Ten years ago, the traditional concept of web development was page-oriented. When you built a website or an application, you would think in terms of the pages – how many pages you need, how they should relate to each other, etc.
Every single page may have its own JS and CSS dependencies, or global dependencies, depending on features and functionality.
Image credit: Andrew Pishchulin
When you need to deploy the app, you have to copy all of the HTML, JS, and CSS files to a production environment, which might be dozens or even hundreds of files.
Lastly, to host all of your application files, you need a server, which can manage the folders structure, handle routes, and so on.
Now, we are in a component-based web development era.
Image credit: derickbailey
As you can see in the image above, each component is a piece of UI. We can build these components in isolation and put them together to build complex UIs.
Some benefits are:
- Allows for code re-use
- Increases your ability to change the software to meet new requirements
- Ensures UX consistency across a portfolio
Then, package the application with the help of bundlers such as:
Image credit: Andrew Pishchulin
A few years ago at a Brooklyn meetup, Jed Schmidt explained his vision of a next-generation UI framework. He said, “The apps we write are directed graphs, but the runtime we have is a tree, the DOM. So, writing an app should be just writing a graph, and the compiler would figure out where the dipoles are and rig up the DOM event code to make that relationship consistent across states.”
There was this smart guy, Rich Harris, listening to Jed. Suddenly, he had an epiphany: “Frameworks are not tools for organizing your code, they are tools for organizing your mind.” Rich Harris says that frameworks help you write better code, but their true value is in the way they help structure your code and express it. Well, I agree with that. So, what if a framework wasn’t a thing that runs in a browser at all? What if it was a compiler?
Now let’s get to the meat of the topic, but first, let’s answer the question: What is Svelte?
- An alternative to web frameworks such as Vue, Angular, and React
- A web application compiler, not a runtime library
- Does not use a virtual DOM
- Written by Rich Harris at The New York Times in late 2016
Svelte takes inspiration from reactive programming in the way it runs code. But first, let me step back and ask you, what is reactive programming? You can read the definition of reactive programming here on Wikipedia: https://en.wikipedia.org/wiki/Reactive_programming.To make it short, reactive programming has key similarities with the observer pattern commonly used in OOP.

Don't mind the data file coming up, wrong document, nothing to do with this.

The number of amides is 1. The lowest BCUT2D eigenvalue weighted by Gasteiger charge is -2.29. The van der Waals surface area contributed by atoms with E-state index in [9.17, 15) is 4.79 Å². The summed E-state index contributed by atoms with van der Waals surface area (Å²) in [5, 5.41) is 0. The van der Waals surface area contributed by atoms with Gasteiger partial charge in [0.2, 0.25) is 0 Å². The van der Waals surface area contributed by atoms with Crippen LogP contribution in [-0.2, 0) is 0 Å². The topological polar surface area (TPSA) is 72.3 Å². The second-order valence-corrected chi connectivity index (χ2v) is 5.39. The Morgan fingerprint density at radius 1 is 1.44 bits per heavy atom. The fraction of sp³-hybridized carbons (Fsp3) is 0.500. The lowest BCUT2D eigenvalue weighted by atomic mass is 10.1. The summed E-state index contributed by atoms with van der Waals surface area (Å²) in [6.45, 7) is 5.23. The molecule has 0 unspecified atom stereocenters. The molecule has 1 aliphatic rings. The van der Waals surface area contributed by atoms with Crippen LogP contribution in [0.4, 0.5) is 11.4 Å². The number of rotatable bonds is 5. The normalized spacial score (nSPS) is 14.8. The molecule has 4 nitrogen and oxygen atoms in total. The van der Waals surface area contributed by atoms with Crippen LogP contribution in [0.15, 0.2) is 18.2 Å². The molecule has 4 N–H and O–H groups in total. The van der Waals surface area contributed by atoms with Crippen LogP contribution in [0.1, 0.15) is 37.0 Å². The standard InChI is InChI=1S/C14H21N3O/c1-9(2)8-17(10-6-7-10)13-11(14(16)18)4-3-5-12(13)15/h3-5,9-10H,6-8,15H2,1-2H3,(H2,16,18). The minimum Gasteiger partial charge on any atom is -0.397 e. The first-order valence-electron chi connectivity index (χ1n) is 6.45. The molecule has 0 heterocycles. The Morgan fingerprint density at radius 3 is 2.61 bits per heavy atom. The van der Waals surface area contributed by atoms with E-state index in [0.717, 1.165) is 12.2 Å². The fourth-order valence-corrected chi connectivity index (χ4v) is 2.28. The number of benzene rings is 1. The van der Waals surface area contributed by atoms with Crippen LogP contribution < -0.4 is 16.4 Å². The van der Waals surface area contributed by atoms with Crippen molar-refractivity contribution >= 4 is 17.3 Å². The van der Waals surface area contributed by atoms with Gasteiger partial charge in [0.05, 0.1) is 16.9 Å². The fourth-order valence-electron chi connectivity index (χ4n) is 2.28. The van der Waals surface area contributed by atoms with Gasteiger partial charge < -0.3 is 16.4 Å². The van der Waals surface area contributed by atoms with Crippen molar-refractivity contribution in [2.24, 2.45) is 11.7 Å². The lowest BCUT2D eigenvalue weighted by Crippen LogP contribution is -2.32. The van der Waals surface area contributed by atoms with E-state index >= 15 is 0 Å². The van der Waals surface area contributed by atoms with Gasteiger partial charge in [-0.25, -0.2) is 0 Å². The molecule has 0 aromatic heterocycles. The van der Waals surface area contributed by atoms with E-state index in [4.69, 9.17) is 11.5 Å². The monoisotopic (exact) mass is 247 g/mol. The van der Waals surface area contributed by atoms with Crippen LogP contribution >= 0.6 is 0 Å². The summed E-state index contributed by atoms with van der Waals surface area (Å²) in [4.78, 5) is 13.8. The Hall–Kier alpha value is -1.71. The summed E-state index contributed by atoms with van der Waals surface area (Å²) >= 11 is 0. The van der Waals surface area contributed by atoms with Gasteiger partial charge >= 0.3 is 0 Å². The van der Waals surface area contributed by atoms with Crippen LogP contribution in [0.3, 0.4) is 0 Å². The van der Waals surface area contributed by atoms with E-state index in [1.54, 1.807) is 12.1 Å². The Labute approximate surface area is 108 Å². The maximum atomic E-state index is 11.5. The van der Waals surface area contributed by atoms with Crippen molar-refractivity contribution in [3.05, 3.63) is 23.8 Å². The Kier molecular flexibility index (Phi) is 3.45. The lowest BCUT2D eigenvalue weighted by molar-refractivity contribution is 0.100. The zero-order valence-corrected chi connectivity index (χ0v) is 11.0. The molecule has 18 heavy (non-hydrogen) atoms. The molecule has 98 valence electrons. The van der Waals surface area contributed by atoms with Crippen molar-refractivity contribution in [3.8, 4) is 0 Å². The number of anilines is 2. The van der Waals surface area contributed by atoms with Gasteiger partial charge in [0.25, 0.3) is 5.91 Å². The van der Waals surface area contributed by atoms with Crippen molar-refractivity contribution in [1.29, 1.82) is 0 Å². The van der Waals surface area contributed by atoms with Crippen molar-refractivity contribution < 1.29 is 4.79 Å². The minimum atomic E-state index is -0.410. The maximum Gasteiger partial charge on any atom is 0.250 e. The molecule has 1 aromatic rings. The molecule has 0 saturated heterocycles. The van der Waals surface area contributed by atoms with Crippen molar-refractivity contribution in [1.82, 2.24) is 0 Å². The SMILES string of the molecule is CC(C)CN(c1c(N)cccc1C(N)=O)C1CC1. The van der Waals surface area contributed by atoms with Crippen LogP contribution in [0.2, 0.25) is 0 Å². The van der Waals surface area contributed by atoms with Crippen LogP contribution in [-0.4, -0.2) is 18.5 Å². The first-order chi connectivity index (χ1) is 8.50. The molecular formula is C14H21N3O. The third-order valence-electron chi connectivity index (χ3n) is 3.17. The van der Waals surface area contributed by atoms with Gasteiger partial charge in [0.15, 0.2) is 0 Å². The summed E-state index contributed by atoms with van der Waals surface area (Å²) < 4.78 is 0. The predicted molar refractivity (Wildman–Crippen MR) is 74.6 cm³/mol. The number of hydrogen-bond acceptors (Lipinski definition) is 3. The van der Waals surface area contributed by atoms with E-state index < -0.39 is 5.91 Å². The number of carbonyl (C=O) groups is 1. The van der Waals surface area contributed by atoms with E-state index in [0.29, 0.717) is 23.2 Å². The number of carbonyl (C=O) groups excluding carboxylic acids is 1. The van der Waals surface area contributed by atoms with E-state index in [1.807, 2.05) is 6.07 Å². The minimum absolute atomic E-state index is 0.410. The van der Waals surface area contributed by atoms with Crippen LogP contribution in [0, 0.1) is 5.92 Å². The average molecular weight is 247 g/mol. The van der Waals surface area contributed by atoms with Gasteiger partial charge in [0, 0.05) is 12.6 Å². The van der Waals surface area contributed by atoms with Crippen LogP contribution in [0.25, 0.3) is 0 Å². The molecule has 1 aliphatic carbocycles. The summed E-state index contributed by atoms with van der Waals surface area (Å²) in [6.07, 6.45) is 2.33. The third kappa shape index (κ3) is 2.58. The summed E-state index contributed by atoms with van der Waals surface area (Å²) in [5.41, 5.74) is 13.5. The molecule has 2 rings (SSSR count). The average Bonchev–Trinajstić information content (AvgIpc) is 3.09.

Image credit: developers-club
I’m assuming you have encountered pub/sub design pattern at some point. To differentiate the observer pattern from publish/subscribe: observers are aware of the subject. Also, the subject maintains a record of the observers. Whereas, in publisher/subscriber, they don’t need to know each other.
Here’s a spreadsheet.
Now let’s see how Svelte works.
When you run the Svelte compiler over your code, it compiles that code to optimized-runtime instructions. You are probably saying right now, “Is that important?” Yes, pre-compilation can significantly lower a framework’s overhead.
Take a look at this. Svelte did away with this typical scenario because apparently there’s a performance penalty with frameworks that don’t pre-compile. This is due to compilation/translation that happens on the client side before any of the actual app’s code can be run.
Image credit: Evan You
Let’s review how Angular, React, and Vue detect changes in their app state. Here’s Angular’s dirty checking.
Image credit: Evan You
Here’s React’s reconciliation.
Image credit: Evan You
And here’s Vue using both change detection principles of Angular and React.
Unlike traditional UI frameworks, Svelte is a compiler that knows at build time how things could change in your app, rather than waiting to do the work at run time.
Pre-compilation and avoiding virtual DOM are what make Svelte performant when it comes to memory allocation.
Here’s a js-framework-benchmark screenshot I took last year. Svelte is the first green column, followed by Vue, React, and Angular. This table here shows that Svelte is the winner among the 4 JS frameworks, but take it with a grain of salt. Sometimes these kinds of benchmarks have implementation inaccuracies due to environment modes, not applying framework-specific optimizations, or unintentional errors.
So, let’s go back to how Svelte works. Now, you only ship the code your app needs.
Let me show you how small Svelte can be in comparison with other frameworks.
Here’s Conduit’s RealWorld’s example apps repo.
The smaller the file, the faster the download, and less to parse.
For more info, you can go to this link: https://www.freecodecamp.org/news/a-realworld-comparison-of-front-end-frameworks-with-benchmarks-2019-update-4be0d3c78075/ .